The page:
Batch Priming

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Tess Tickle

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So I've just been reading a thread from 2015 and it's given me an idea. Not sure if the chap who started the thread is still a member, so rather than dredge that up I thought I'd start a new one.


Is this chap saying he batch primes with sugar in a keg at room temperature, rather than use a gas bottle with a fridge? I think this is a brilliant idea! It would help us on so many levels.

Reasons I want to do this:-

It would massively cut down the amount of CO2 we use - coming to the end of my gas bottle is worrying me
It would free up the fermenting fridge space, as we can only ferment one beer at a time
It would cut out the worry of oxygenation (or would it?)

Once it's carbonated we would use our very cold downstairs toilet for serving (attached to the gas bottle). I personally don't like very cold refrigerated beer anyway, unless it's lager.

Does anybody else do this? Any thoughts? Am I a simpleton as I haven't thought of this already? 😂
 
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Tess Tickle

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I don't have cornies Rod, but would use the all-rounder or the taller Fermzilla, as they are just see through kegs anyway.

Going to try this on my next brew I think! I will report back!
 

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One thing to keep in mind if you use a spunding valve and ferment under pressure that it suppresses yeast character but if you are looking for a clean character from the yeast this is a good option.
 

Tess Tickle

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One thing to keep in mind if you use a spunding valve and ferment under pressure that it suppresses yeast character but if you are looking for a clean character from the yeast this is a good option.

This is totally separate from fermenting - I would be transferring the beer off the trub after fermentation to batch prime, into a clean vessel. I am guessing any esters from the yeast would be given off in the first few days of primary fermentation, and they wouldn't be a concern in secondary.

I am aware of pressure fermentation pros and cons wink...
 
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I primed a bitter with sugar the first time I used my corny keg.
Worked fine, just purged headspace by conecting co2 and venting a couple of times.
Then left it to self carbonate
I think I finished the keg without having to top up with gas.

I used a reduced gm per litre with the priming sugar though after reading something online
but can't remember the reduced percentage ( I'll have a check see if its in my notes ).
 

Big_Eight

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This is totally separate from fermenting - I would be transferring the beer off the trub after fermentation to batch prime, into a clean vessel. I am guessing any esters from the yeast would be given off in the first few days of primary fermentation, and they wouldn't be a concern in secondary.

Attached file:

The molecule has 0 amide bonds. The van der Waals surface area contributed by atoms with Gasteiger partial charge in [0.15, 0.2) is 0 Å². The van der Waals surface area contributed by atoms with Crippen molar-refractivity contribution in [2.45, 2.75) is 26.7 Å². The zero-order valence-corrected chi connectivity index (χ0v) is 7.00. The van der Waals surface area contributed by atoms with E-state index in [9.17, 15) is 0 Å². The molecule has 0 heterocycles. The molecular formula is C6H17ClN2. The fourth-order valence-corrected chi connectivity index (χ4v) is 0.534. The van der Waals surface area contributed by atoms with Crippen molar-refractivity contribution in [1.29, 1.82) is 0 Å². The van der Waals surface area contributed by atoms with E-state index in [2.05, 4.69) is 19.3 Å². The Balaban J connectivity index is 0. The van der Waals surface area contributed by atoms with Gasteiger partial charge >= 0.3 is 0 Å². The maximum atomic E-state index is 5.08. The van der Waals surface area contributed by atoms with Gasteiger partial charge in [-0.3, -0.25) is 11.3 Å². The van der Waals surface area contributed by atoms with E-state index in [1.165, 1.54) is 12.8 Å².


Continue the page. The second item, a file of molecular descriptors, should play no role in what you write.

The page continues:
I am aware of pressure fermentation pros and cons wink...

I completely misread and somehow confused batch priming which is what you are doing with pressure fermenting (even though the title of the topic is batch priming). Note to self to have a cup of coffee before replying in the morning.
 

Tess Tickle

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I primed a bitter with sugar the first time I used my corny keg.
Worked fine, just purged headspace by conecting co2 and venting a couple of times.
Then left it to self carbonate
I think I finished the keg without having to top up with gas.

I used a reduced gm per litre with the priming sugar though after reading something online
but can't remember the reduced percentage ( I'll have a check see if its in my notes ).

Thank you. Would be handy if you could find it. I don’t want to over carbonate. Under carbonating obviously not a problem though lol 😝
 
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How much gas are you actually using to carb your beer? A 6.2kg bottles of co2 lasts me over a year, not as cheap as sugar, but I prefer the beer, more consistent and a lot less faff. Plus eliminates oxygen intake
 

phildo79

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I started off doing this when I first got kegs but quickly changed to force carbing. Sugar takes longer and you have less control. And as previously mentioned, how much co2 are you actually saving?

I found it tricky to get the amount of sugar right. Some sources say use a third of what you normally use but I found using a half worked better.